I cannot even begin to explain the guilt that remained with me after her passing several months later. It ate away at me for years to come…along with the undeserving guilt I held from everything else in my life. I truly believed I was solely responsible for her sickness taking her away. I now know how truly ridiculous this is and that her sickness was going to take her with or without any outside assistance. It did not matter. You could tell me until you were blue in the face that it was not my fault, but I had no way of believing it. To this day there is still a part of me that believes I am partially to blame for her death..
While I readily created reasons why I should forgive others, I just as readily created reasons to bear their responsibility as mine and mine alone.
Lesson: Forgiveness is one of the keys to the path of peace. Forgiveness is necessary. I must recognize when I did nothing wrong and learn to forgive myself when I have.
1. I gave up on myself and on life.
This has been one of my biggest struggles in life to date. The fact that I gave up. I was so consumed with pain and my lack of hope for our world that I chose to leave it. I told myself to let go because there really was nothing left for me to hold onto. I took a deadly amount of pills and never thought twice. I never regretted it. So often I have been asked “well I am sure now you are glad that it did not work, right?” Wrong. For so long I was so angry that I failed. After all of the abuse and pain that I had been through, the most traumatizing thing that I have EVER been through was the day that I woke up in the hospital and realized that I was still stuck here. I realized I was not going anywhere. I believed it was some sick and twisted joke the universe was playing on me. I lacked any understanding and I lacked the strength to even attempt to understand. And yet…here I am. Still standing. Alive.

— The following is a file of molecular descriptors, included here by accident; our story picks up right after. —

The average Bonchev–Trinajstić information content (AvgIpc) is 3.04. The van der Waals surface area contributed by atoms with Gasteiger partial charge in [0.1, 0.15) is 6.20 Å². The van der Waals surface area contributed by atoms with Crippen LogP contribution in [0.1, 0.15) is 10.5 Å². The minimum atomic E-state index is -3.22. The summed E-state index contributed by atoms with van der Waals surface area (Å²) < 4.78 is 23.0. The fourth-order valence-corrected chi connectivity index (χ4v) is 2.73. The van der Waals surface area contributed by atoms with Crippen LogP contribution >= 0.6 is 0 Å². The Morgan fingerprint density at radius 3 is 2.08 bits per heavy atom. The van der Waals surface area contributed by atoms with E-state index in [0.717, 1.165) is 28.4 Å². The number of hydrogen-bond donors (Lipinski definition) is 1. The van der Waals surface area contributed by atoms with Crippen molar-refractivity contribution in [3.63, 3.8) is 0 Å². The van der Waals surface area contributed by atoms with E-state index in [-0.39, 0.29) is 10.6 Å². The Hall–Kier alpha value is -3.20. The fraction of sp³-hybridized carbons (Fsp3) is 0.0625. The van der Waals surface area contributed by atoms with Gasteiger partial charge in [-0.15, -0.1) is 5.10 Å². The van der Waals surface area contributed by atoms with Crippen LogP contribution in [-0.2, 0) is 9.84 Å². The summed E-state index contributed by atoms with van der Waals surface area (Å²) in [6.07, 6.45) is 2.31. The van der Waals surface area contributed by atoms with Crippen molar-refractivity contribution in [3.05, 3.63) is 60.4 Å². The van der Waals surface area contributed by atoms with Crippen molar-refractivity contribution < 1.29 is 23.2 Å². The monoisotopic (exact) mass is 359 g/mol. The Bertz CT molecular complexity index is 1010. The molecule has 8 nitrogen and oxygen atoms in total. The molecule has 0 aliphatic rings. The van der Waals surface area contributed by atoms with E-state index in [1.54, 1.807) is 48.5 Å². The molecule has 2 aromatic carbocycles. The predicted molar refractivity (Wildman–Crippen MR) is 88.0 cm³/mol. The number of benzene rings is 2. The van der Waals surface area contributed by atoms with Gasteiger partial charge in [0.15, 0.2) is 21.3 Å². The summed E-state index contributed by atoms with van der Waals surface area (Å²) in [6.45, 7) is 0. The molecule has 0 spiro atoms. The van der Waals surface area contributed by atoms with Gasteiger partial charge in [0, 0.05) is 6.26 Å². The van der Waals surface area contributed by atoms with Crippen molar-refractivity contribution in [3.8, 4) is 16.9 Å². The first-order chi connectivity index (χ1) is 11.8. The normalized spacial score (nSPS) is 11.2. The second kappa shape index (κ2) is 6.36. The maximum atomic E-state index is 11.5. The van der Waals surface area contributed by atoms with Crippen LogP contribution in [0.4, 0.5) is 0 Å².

Since then, serendipity (or fate) has struck my life. In this past year, I somehow managed to end up in a place that was exactly where I needed to be, surrounded by the exact people I needed around me, with the exact opportunity I had ever hoped to be graced with. I have had glimpses of hope, of love and of peace. Glimpses that have held my hand through this painstaking journey of healing. That have shown me my own value and worth. That have been leading me towards my potential, towards my passions, towards my purpose.
At the same time, I have had an equal amount of glimpses of hope. As I had mentioned before, I recently had the opportunity to look at the damage my self-harm has caused. This was accomplished through a very recent chance meeting of someone who has truly changed my life…even in such a short amount of time. She has changed my overall view of myself by allowing me to see my own beauty and inner strength. She has shed a new light on the harm I was causing myself, but most importantly, she has ignited a hope in me that I feared would never return.